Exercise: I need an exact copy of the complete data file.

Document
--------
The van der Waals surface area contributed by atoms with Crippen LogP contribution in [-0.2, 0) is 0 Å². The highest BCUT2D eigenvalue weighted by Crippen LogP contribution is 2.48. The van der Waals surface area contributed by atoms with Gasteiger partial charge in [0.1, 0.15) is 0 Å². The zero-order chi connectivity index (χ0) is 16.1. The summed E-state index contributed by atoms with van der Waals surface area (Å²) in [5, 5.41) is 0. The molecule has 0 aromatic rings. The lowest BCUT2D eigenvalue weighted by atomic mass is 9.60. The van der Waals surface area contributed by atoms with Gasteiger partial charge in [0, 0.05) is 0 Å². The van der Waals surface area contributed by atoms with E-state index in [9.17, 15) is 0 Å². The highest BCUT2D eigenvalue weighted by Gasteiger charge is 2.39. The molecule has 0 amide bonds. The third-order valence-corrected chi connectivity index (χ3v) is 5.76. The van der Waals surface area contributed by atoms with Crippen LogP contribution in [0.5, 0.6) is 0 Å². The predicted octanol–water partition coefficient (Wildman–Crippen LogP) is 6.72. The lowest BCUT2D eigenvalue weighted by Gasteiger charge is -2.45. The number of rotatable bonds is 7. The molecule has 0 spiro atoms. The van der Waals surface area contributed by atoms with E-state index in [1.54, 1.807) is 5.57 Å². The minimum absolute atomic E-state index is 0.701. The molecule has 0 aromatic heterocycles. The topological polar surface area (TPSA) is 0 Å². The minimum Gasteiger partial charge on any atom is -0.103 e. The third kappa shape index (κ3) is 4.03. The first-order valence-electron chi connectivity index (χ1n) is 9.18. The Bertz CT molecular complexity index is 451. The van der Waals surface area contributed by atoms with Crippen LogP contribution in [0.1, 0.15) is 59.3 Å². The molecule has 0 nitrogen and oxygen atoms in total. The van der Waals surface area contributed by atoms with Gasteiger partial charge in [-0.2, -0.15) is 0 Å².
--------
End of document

The van der Waals surface area contributed by atoms with Crippen LogP contribution in [-0.2, 0) is 0 Å². The highest BCUT2D eigenvalue weighted by Crippen LogP contribution is 2.48. The van der Waals surface area contributed by atoms with Gasteiger partial charge in [0.1, 0.15) is 0 Å². The zero-order chi connectivity index (χ0) is 16.1. The summed E-state index contributed by atoms with van der Waals surface area (Å²) in [5, 5.41) is 0. The molecule has 0 aromatic rings. The lowest BCUT2D eigenvalue weighted by atomic mass is 9.60. The van der Waals surface area contributed by atoms with Gasteiger partial charge in [0, 0.05) is 0 Å². The van der Waals surface area contributed by atoms with E-state index in [9.17, 15) is 0 Å². The highest BCUT2D eigenvalue weighted by Gasteiger charge is 2.39. The molecule has 0 amide bonds. The third-order valence-corrected chi connectivity index (χ3v) is 5.76. The van der Waals surface area contributed by atoms with Crippen LogP contribution in [0.5, 0.6) is 0 Å². The predicted octanol–water partition coefficient (Wildman–Crippen LogP) is 6.72. The lowest BCUT2D eigenvalue weighted by Gasteiger charge is -2.45. The number of rotatable bonds is 7. The molecule has 0 spiro atoms. The van der Waals surface area contributed by atoms with E-state index in [1.54, 1.807) is 5.57 Å². The minimum absolute atomic E-state index is 0.701. The molecule has 0 aromatic heterocycles. The topological polar surface area (TPSA) is 0 Å². The minimum Gasteiger partial charge on any atom is -0.103 e. The third kappa shape index (κ3) is 4.03. The first-order valence-electron chi connectivity index (χ1n) is 9.18. The Bertz CT molecular complexity index is 451. The van der Waals surface area contributed by atoms with Crippen LogP contribution in [0.1, 0.15) is 59.3 Å². The molecule has 0 nitrogen and oxygen atoms in total. The van der Waals surface area contributed by atoms with Gasteiger partial charge in [-0.2, -0.15) is 0 Å².